In MSHA we talk about three elements of success: enforcement, education and training, and technical support: each of which includes the key element compliance assistance.
Together, they form our "MSHA triangle of success."
At the same time, we are working in accordance with the President's management agenda to:
- Bring greater accountability to the agency at all levels:
- Flatten the management structure and strengthen the field structure;
- Expand e-government services;
- Improve our fiscal management; and
- Develop our human capital through training employees in a balanced approach to safety and health.
In line with the President's goal to make the government more citizen-centered, last year we held dozens of stakeholder meetings.
These included general meetings in all of our 17 districts across the country and special meetings to focus on education and training issues and on information technology. We did this because we really wanted to hear from the people we serve in all sectors of the mining community. Some of you participated and I want to thank you for getting involved.
It would have been a mistake to assume we knew what the mining community had to say. We needed to listen before we could act. And we had a tremendous response from all sectors'management, miners, industry and labor groups, and safety professionals.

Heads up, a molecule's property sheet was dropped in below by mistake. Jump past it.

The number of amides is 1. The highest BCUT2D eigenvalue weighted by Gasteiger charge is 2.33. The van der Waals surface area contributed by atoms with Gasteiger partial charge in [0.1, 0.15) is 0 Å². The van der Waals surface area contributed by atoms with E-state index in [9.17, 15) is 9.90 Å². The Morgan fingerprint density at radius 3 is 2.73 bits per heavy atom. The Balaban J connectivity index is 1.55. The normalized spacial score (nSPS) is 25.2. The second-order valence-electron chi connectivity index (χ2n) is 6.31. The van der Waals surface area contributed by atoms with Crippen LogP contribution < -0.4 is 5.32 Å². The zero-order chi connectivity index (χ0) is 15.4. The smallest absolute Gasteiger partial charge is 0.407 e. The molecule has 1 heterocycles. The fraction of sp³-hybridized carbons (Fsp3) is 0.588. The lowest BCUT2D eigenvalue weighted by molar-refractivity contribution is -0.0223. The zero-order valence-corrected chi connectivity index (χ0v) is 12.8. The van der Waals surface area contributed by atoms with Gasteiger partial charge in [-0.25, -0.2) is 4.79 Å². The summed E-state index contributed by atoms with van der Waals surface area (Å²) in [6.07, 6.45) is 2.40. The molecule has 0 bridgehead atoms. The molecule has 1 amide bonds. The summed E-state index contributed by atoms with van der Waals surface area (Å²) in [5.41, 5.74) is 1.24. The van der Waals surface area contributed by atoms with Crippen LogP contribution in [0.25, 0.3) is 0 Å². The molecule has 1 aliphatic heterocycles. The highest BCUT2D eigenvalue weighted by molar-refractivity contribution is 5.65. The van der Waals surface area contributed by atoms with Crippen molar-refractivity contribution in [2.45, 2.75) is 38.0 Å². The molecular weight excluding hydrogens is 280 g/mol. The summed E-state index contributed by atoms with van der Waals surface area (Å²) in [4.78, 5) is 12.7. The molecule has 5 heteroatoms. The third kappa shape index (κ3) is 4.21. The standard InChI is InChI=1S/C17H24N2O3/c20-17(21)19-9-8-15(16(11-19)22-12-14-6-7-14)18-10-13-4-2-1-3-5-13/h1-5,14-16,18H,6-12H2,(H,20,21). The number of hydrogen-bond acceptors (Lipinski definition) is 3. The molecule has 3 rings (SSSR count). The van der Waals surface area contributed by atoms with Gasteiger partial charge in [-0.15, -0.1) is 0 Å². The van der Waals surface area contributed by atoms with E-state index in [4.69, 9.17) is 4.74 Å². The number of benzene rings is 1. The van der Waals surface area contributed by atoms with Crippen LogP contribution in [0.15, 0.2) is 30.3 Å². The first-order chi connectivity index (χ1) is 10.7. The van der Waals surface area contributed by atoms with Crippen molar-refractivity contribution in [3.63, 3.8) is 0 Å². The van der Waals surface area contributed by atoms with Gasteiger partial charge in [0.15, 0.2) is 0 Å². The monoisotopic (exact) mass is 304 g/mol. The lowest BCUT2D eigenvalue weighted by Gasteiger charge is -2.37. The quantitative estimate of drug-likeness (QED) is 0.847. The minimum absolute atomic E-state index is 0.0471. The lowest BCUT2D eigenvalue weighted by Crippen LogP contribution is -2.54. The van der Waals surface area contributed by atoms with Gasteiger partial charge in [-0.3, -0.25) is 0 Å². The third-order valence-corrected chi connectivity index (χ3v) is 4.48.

I also held similar meetings with MSHA employees throughout the country.
We explained to each group of stakeholders the situation we were facing the need to get to the next level in mine safety and health and asked for their advice.
Next, we reviewed and analyzed what was said at all these meetings. As you can imagine, the ideas we heard were wide-ranging and various. At the same time, we heard common and significant themes.
1. First of all, we heard about enforcement. We all recognize that enforcement is necessary and is part of the law. At the same time, our stakeholders told us that to get to the next level in safety and health, we had to direct our enforcement resources where they are needed most. Again, that is not less enforcement, but focused enforcement. We also heard of inconsistences that have caused problems for some.
2. The desire for more compliance assistance was probably the single most frequently heard comment. That includes assistance in understanding what the rules require, assistance in training miners, and assistance with safety and health technology. This does not mean less enforcement it is an adjunct to enforcement. It also does not mean free inspection visits except in those circumstances provided in the law.